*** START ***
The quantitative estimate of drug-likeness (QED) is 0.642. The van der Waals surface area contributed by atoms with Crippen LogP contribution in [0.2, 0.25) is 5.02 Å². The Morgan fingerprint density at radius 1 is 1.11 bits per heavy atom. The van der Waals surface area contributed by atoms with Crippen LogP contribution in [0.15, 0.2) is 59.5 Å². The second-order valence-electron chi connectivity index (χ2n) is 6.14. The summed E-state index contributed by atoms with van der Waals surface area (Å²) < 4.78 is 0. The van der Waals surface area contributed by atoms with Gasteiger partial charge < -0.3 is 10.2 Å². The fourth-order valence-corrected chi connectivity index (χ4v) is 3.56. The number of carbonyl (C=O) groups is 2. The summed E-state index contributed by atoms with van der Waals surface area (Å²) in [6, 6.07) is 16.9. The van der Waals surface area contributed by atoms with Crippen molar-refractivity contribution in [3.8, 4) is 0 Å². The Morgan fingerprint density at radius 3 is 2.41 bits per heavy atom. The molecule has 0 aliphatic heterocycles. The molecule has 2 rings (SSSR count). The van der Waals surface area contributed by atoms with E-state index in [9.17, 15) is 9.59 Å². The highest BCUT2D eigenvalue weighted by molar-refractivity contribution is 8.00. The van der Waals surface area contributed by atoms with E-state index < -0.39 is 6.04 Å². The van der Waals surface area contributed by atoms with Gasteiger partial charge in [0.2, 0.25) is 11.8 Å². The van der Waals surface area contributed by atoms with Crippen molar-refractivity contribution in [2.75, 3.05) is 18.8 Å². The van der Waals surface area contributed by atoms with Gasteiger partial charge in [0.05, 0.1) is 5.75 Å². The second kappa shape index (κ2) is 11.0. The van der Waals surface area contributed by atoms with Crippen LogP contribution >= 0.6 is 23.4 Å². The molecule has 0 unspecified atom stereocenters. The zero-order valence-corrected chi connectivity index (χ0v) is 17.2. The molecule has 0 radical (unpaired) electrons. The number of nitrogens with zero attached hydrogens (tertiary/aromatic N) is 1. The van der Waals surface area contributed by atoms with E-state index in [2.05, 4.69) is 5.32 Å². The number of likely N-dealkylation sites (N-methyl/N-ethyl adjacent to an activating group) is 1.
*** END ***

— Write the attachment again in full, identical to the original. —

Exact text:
The quantitative estimate of drug-likeness (QED) is 0.642. The van der Waals surface area contributed by atoms with Crippen LogP contribution in [0.2, 0.25) is 5.02 Å². The Morgan fingerprint density at radius 1 is 1.11 bits per heavy atom. The van der Waals surface area contributed by atoms with Crippen LogP contribution in [0.15, 0.2) is 59.5 Å². The second-order valence-electron chi connectivity index (χ2n) is 6.14. The summed E-state index contributed by atoms with van der Waals surface area (Å²) < 4.78 is 0. The van der Waals surface area contributed by atoms with Gasteiger partial charge < -0.3 is 10.2 Å². The fourth-order valence-corrected chi connectivity index (χ4v) is 3.56. The number of carbonyl (C=O) groups is 2. The summed E-state index contributed by atoms with van der Waals surface area (Å²) in [6, 6.07) is 16.9. The van der Waals surface area contributed by atoms with Crippen molar-refractivity contribution in [3.8, 4) is 0 Å². The Morgan fingerprint density at radius 3 is 2.41 bits per heavy atom. The molecule has 0 aliphatic heterocycles. The molecule has 2 rings (SSSR count). The van der Waals surface area contributed by atoms with E-state index in [9.17, 15) is 9.59 Å². The highest BCUT2D eigenvalue weighted by molar-refractivity contribution is 8.00. The van der Waals surface area contributed by atoms with E-state index < -0.39 is 6.04 Å². The van der Waals surface area contributed by atoms with Gasteiger partial charge in [0.2, 0.25) is 11.8 Å². The van der Waals surface area contributed by atoms with Crippen molar-refractivity contribution in [2.75, 3.05) is 18.8 Å². The van der Waals surface area contributed by atoms with Gasteiger partial charge in [0.05, 0.1) is 5.75 Å². The second kappa shape index (κ2) is 11.0. The van der Waals surface area contributed by atoms with Crippen LogP contribution >= 0.6 is 23.4 Å². The molecule has 0 unspecified atom stereocenters. The zero-order valence-corrected chi connectivity index (χ0v) is 17.2. The molecule has 0 radical (unpaired) electrons. The number of nitrogens with zero attached hydrogens (tertiary/aromatic N) is 1. The van der Waals surface area contributed by atoms with E-state index in [2.05, 4.69) is 5.32 Å². The number of likely N-dealkylation sites (N-methyl/N-ethyl adjacent to an activating group) is 1.